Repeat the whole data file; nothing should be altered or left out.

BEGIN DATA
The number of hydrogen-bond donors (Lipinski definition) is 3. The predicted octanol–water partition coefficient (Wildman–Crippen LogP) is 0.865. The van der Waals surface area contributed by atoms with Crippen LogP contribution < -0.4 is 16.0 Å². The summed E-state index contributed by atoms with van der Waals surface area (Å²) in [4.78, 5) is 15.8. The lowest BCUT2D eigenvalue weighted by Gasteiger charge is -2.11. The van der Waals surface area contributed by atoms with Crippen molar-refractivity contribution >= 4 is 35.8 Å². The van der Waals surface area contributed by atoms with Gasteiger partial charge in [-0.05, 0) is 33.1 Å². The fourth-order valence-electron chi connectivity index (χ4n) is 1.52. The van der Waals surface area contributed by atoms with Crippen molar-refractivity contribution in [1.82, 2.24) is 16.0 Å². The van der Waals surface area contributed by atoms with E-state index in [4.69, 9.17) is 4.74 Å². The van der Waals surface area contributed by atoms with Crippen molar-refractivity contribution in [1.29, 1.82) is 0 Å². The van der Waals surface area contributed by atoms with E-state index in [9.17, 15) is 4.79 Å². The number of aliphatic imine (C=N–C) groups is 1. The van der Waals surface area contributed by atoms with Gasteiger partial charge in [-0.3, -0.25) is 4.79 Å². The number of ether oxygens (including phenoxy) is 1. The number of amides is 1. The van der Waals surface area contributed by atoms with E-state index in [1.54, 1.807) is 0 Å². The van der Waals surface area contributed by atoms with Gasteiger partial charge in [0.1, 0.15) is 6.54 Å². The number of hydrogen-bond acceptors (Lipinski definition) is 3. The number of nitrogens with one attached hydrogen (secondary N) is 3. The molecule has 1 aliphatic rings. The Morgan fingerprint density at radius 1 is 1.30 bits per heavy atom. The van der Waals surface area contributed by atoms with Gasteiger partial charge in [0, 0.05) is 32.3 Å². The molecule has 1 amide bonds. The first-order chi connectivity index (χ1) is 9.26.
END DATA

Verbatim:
The number of hydrogen-bond donors (Lipinski definition) is 3. The predicted octanol–water partition coefficient (Wildman–Crippen LogP) is 0.865. The van der Waals surface area contributed by atoms with Crippen LogP contribution < -0.4 is 16.0 Å². The summed E-state index contributed by atoms with van der Waals surface area (Å²) in [4.78, 5) is 15.8. The lowest BCUT2D eigenvalue weighted by Gasteiger charge is -2.11. The van der Waals surface area contributed by atoms with Crippen molar-refractivity contribution >= 4 is 35.8 Å². The van der Waals surface area contributed by atoms with Gasteiger partial charge in [-0.05, 0) is 33.1 Å². The fourth-order valence-electron chi connectivity index (χ4n) is 1.52. The van der Waals surface area contributed by atoms with Crippen molar-refractivity contribution in [1.82, 2.24) is 16.0 Å². The van der Waals surface area contributed by atoms with E-state index in [4.69, 9.17) is 4.74 Å². The van der Waals surface area contributed by atoms with Crippen molar-refractivity contribution in [1.29, 1.82) is 0 Å². The van der Waals surface area contributed by atoms with E-state index in [9.17, 15) is 4.79 Å². The number of aliphatic imine (C=N–C) groups is 1. The van der Waals surface area contributed by atoms with Gasteiger partial charge in [-0.3, -0.25) is 4.79 Å². The number of ether oxygens (including phenoxy) is 1. The number of amides is 1. The van der Waals surface area contributed by atoms with E-state index in [1.54, 1.807) is 0 Å². The van der Waals surface area contributed by atoms with Gasteiger partial charge in [0.1, 0.15) is 6.54 Å². The number of hydrogen-bond acceptors (Lipinski definition) is 3. The number of nitrogens with one attached hydrogen (secondary N) is 3. The molecule has 1 aliphatic rings. The Morgan fingerprint density at radius 1 is 1.30 bits per heavy atom. The van der Waals surface area contributed by atoms with Gasteiger partial charge in [0, 0.05) is 32.3 Å². The molecule has 1 amide bonds. The first-order chi connectivity index (χ1) is 9.26.